Regina and District Bee Club



     If you would like to submit a story, please contact us.
honey bee on bushJustn letting a little friend landKeara at Regitrationthe club extractor with wooden base made by Conradsolar wax melterhoney house shothoney house shothoney house shotChicken Hotdogs and Burgers on the BBQbeekeepersbbqbeekeepers

Last Updated on Sunday, 28 February 2016 11:33
Varroa_DestructorSounds like the winter losses are higher than normal this year. We'll see what the provincial numbers turn out to be...

What were your winter losses for the 2010/2011 Winter?

Take the Members Pole and let us know (right side of the page).
Last Updated on Sunday, 28 February 2016 11:33
dadant_extractor_little_wonderWe just purchased a Dadant 4 frame Little Wonder Hand Extractor (along with the extractor stand) from Beemaid over the weekend. We'll be bringing it to this year's field day for show.

This extractor will be used as a display during the Agribition Agri-Ed Showcase, and can be utlized by club members as well during the honey flow (more on this coming soon).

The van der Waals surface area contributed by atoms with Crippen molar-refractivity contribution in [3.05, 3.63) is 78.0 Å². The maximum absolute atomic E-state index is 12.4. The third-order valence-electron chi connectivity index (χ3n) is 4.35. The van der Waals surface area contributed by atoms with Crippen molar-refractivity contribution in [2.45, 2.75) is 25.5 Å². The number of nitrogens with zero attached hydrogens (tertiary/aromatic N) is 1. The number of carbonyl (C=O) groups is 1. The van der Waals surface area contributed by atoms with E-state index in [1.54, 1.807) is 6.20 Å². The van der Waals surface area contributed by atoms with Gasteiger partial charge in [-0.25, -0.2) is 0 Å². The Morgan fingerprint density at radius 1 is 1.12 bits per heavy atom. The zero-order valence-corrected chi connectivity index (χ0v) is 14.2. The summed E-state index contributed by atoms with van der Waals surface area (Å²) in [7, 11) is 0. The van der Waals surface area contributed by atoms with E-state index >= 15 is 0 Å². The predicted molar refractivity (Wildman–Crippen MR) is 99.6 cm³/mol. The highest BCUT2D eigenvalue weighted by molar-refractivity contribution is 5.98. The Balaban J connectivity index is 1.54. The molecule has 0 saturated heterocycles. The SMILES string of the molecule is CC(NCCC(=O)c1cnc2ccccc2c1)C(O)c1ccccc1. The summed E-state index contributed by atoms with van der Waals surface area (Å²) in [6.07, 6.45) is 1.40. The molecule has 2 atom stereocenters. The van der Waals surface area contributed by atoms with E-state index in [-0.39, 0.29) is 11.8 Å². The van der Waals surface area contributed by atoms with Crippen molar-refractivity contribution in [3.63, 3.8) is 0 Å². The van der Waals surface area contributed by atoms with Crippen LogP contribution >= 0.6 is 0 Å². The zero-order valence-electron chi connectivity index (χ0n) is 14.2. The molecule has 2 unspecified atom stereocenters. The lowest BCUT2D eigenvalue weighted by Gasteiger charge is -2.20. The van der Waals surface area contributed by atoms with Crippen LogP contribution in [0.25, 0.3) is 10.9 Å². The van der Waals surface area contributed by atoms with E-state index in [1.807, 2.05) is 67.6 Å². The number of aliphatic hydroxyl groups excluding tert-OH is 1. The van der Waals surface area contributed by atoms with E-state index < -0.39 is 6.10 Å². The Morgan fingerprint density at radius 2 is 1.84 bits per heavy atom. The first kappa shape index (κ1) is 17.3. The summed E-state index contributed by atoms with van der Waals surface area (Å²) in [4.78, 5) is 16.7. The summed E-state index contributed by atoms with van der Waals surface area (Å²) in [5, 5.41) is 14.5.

Here's an excerpt from Dadant on the description:
Top quality tangential extractors. Extract 4-91/8" frames or shallow frames per load. All welded food grade stainless steel tank houses the stainless basket. Frames must be turned to extract both sides. Turn shallow frames within basket deep frames must be lifted out for reversal. Hand models are gear driven by quiet, durable nylon gears. All internal components slip out easily to convert into a 300-lb. storage unit. Comes complete with 1½" gate. Tank: 304 SS, 18" dia. x 24" tall.
Last Updated on Sunday, 28 February 2016 11:33
The Regina and District Bee Club Field Day 2011
Location Sig Splett’s Home
14 Armour Street
Regina, SK
Date Sunday, June 12th
Time 10:30 am to 4:00 pm (doors open at 10:00 am)
The Grand Tour of Sig's Honey House
We will be taking a look into Sig's honey world, oh the things we will see!

Wax Management
We know every beekeeper has wax, but what do we do with it all?  Feel free to bring ideas to share with the group.

The Honey Cook-Off
In addition to the BBQ lunch, we are having a cook-off.  Want to see if your honey recipe is the best?  Cook up 10 servings worth and bring it with you.  There will be 3 categories:
  • Desserts,
  • Dishes, and
  • Sauces.  
You can enter more than one item if you wish!  There will be prizes.

Live Bees and Queen Marking
We will also be spending some time at the hive (weather permitting).  We are looking for a volunteer to bring a nuc or small box of bees.

We will be having 2 raffle draws, tickets are $2 each or 3 for $5.